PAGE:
Sorry for the late replay.
Currently I have the PC P3 at the computer technician shop in order to test the Syba PCI SATA card: SD-SATA150R with SIL3512 chipset.
I checked the PCI card BIOS and is it the version 4.3.83. I then used correctly the PCI card, after several failed attempts with the wrong drivers, finally founding the right driver on the official Silicon Image website:
- Silicon Image Serial ATA Raid driver for the SiI 3x12 controllers Ver 22.214.171.124 (File found on website: 3112Raid_x86_10600_logo.zip).
The SATA HD drive is recognized correctly but the data transfer speed seems quite similar to that of the other HD drive Pata!
At first impression it seems to me that the limit, right in my case of the old PC P3, is given instead by the motherboard (11 years old!)
These are the PC specs:
Intel Pentium IIIE Coppermine 700MHz, Socket 370, RAM 512Mb, MotherBoard PCChips M754LMR+, Chipset ULi/ALi M1631 ALADDiN TNT2, VideoCard NVIDIA Aladdin TNT2.
Over the next few days I will give more precise information about the speed that I found in the following 3 cases:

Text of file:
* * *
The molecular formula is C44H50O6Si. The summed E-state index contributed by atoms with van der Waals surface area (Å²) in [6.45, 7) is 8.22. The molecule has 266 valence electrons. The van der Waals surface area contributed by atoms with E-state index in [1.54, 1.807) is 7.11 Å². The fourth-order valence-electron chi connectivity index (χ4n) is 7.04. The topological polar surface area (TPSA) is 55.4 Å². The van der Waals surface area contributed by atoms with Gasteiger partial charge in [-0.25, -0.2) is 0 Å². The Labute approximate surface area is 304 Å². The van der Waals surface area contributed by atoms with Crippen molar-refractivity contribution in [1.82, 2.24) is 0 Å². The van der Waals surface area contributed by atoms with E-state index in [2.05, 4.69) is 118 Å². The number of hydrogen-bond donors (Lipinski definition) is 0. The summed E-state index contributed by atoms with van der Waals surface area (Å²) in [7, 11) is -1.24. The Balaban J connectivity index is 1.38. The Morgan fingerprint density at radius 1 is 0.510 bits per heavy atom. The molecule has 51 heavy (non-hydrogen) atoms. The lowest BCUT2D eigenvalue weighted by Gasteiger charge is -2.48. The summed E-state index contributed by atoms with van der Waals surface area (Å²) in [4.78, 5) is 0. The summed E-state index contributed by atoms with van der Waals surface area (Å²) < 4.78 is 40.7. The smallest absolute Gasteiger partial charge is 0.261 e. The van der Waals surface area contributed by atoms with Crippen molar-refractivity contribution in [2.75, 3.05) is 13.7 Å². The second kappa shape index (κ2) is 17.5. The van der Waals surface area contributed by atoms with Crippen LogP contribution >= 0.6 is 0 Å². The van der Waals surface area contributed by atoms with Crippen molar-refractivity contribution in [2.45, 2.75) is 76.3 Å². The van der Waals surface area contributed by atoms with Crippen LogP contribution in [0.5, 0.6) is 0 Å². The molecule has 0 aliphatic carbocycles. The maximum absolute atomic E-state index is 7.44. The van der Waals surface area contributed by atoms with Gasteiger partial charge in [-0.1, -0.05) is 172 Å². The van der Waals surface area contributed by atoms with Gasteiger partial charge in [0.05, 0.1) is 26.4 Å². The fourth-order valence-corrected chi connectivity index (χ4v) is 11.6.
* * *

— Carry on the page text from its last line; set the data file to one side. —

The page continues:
PATA HD (attached to the motherboard), HD Sata (attached to PCI card), USB 2.0 HD (attached to USB 2.0 PCI card).
Thank you from Italy for your help, for your kindness and availability!
Note 1: So far I have not received any useful indication from the Syba support, despite the message I sent them through its official website, but at this point it becomes really irrelevant.
Quote: 'DMA checkbox comes with the default Windows drivers. Specific drivers may have one or not, at a different location. They often have no such checkbox because they always enable DMA and UDMA.'
A.: I my case, in the driver's installed properties there isn't any indication of DMA checkbox, but the transfer speed is not anymore the previous slow 1 Mb/sec resulting without any driver installed!
PS: In order not to use any internal HD drive, as would be nice and sweet to run the Win98SE operating system on an external USB 2.0 HD drive, booting from a floppy disk if necessary!
Edited by I41Mar, 23 December 2011 - 05:10 AM.